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    I have most of the suspended pedal completed. If you've ever wanted to know what a suspended gas pedal looks like in a C/K, well here ya go!!



    The cable that goes to the throttle body....


    It still needs some adjustment, or some spacing from the firewall, because the rod on the pedal hits the floor all too soon. Max speed is probably 30 mph, since the throttle body is only a 1/4 or 1/2 open when the pedal is fully floored! That's no good!!
    1964 Studebaker Commander R2 clone
    1963 Studebaker Daytona Hardtop with no engine or transmission
    1950 Studebaker 2R5 w/170 six cylinder and 3spd OD
    1955 Studebaker Commander Hardtop w/289 and 3spd OD and Megasquirt port fuel injection(among other things)

  12. #412
    President Member GThawkwind's Avatar
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    I know someone scrapping out a similar year suburban cause he wants it's heart. Hmmmm makes me wonder.....
    1953 Starlight Coupe ( project)

    I don't know I haven't thought of anything catchy yet , hey look a twinkie

  13. #413
    President Member PlainBrownR2's Avatar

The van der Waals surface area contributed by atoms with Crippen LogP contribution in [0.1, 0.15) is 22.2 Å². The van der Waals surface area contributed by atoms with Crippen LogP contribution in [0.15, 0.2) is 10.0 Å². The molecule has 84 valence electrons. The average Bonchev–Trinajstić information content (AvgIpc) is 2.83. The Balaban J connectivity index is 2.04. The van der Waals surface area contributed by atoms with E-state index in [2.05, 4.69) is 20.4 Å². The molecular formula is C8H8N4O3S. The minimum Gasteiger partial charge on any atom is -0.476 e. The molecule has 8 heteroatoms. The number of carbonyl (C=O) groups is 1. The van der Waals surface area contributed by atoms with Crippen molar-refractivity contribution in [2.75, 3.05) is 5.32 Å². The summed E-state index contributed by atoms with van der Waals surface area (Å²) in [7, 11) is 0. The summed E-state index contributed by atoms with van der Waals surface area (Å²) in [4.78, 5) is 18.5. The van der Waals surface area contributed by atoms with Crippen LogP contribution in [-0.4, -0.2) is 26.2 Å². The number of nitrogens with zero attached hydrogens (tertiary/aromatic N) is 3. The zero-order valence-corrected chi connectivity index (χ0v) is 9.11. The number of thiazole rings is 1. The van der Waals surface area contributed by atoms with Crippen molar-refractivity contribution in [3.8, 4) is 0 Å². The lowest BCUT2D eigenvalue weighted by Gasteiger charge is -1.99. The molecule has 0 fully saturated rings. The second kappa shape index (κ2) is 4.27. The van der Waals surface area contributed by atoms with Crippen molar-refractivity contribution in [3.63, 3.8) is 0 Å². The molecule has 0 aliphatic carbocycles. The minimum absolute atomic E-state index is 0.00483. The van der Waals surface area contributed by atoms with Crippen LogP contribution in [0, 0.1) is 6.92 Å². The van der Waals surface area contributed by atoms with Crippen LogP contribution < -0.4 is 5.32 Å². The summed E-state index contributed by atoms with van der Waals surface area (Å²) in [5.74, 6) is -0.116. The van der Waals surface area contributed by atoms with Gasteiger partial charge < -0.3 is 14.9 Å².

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    Just to make sure everyone's on the same page, this is a customized solution to a very weird problem. The throttle body has a cable fitting, but the linkage on the block was still stock, even the floor mounted pedal. Originally, to circumvent the issue, I devised an extension to the old linkage, that extended off of the top of the linkage attached to the block, and operated a pull cable. It worked, but it was a bit of a Rube Goldberg apparatus. The pedal pushed down to the floor, which pushed on the rod, which twisted the rod attached to the block, pulling back on the linkage at the top of the block, and thereby pulling back on the cable. It worked, but it had a catch. It wasn't touch the pedal and go, more like, give the pedal a little gas and go. I wanted to feather the pedal, so I grabbed the cable setup off of our '77 Blazer, and affixed it to the '55. It still needs some adjusted, one of which being that the rod to the pedal, bottoms out before the throttle body is fully open, so I'm going to need to space the mounting plate on the firewall, away from the firewall with some extra spacers to give the pedal rod some clearance.